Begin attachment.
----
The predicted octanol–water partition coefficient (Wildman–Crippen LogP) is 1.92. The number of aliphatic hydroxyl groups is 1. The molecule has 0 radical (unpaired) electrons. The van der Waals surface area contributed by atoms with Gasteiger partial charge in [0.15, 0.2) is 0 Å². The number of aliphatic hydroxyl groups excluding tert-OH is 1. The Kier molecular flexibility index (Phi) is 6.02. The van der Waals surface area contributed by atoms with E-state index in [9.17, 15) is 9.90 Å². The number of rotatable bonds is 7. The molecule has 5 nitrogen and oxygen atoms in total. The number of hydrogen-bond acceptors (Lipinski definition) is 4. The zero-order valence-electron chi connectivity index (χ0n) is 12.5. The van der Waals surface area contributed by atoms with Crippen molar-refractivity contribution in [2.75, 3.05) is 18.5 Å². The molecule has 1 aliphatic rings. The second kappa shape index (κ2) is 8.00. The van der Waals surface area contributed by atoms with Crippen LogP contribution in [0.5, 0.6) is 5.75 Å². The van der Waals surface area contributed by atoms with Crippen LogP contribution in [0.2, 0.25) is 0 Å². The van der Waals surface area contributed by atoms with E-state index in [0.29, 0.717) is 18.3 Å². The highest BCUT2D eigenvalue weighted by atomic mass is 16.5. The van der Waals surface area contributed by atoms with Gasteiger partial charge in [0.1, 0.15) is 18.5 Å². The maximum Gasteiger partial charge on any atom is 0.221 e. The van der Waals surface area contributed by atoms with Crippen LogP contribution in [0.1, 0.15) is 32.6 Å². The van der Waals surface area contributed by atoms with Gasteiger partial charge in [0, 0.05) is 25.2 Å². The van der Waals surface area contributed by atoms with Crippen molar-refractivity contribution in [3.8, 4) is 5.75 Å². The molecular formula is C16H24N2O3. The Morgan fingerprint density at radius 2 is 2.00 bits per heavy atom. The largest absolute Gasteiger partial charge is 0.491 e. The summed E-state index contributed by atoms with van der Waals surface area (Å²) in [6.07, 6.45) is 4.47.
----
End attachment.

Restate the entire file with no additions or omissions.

The predicted octanol–water partition coefficient (Wildman–Crippen LogP) is 1.92. The number of aliphatic hydroxyl groups is 1. The molecule has 0 radical (unpaired) electrons. The van der Waals surface area contributed by atoms with Gasteiger partial charge in [0.15, 0.2) is 0 Å². The number of aliphatic hydroxyl groups excluding tert-OH is 1. The Kier molecular flexibility index (Phi) is 6.02. The van der Waals surface area contributed by atoms with E-state index in [9.17, 15) is 9.90 Å². The number of rotatable bonds is 7. The molecule has 5 nitrogen and oxygen atoms in total. The number of hydrogen-bond acceptors (Lipinski definition) is 4. The zero-order valence-electron chi connectivity index (χ0n) is 12.5. The van der Waals surface area contributed by atoms with Crippen molar-refractivity contribution in [2.75, 3.05) is 18.5 Å². The molecule has 1 aliphatic rings. The second kappa shape index (κ2) is 8.00. The van der Waals surface area contributed by atoms with Crippen LogP contribution in [0.5, 0.6) is 5.75 Å². The van der Waals surface area contributed by atoms with Crippen LogP contribution in [0.2, 0.25) is 0 Å². The van der Waals surface area contributed by atoms with E-state index in [0.29, 0.717) is 18.3 Å². The highest BCUT2D eigenvalue weighted by atomic mass is 16.5. The van der Waals surface area contributed by atoms with Gasteiger partial charge in [0.1, 0.15) is 18.5 Å². The maximum Gasteiger partial charge on any atom is 0.221 e. The van der Waals surface area contributed by atoms with Crippen LogP contribution in [0.1, 0.15) is 32.6 Å². The van der Waals surface area contributed by atoms with Gasteiger partial charge in [0, 0.05) is 25.2 Å². The van der Waals surface area contributed by atoms with Crippen molar-refractivity contribution in [3.8, 4) is 5.75 Å². The molecular formula is C16H24N2O3. The Morgan fingerprint density at radius 2 is 2.00 bits per heavy atom. The largest absolute Gasteiger partial charge is 0.491 e. The summed E-state index contributed by atoms with van der Waals surface area (Å²) in [6.07, 6.45) is 4.47.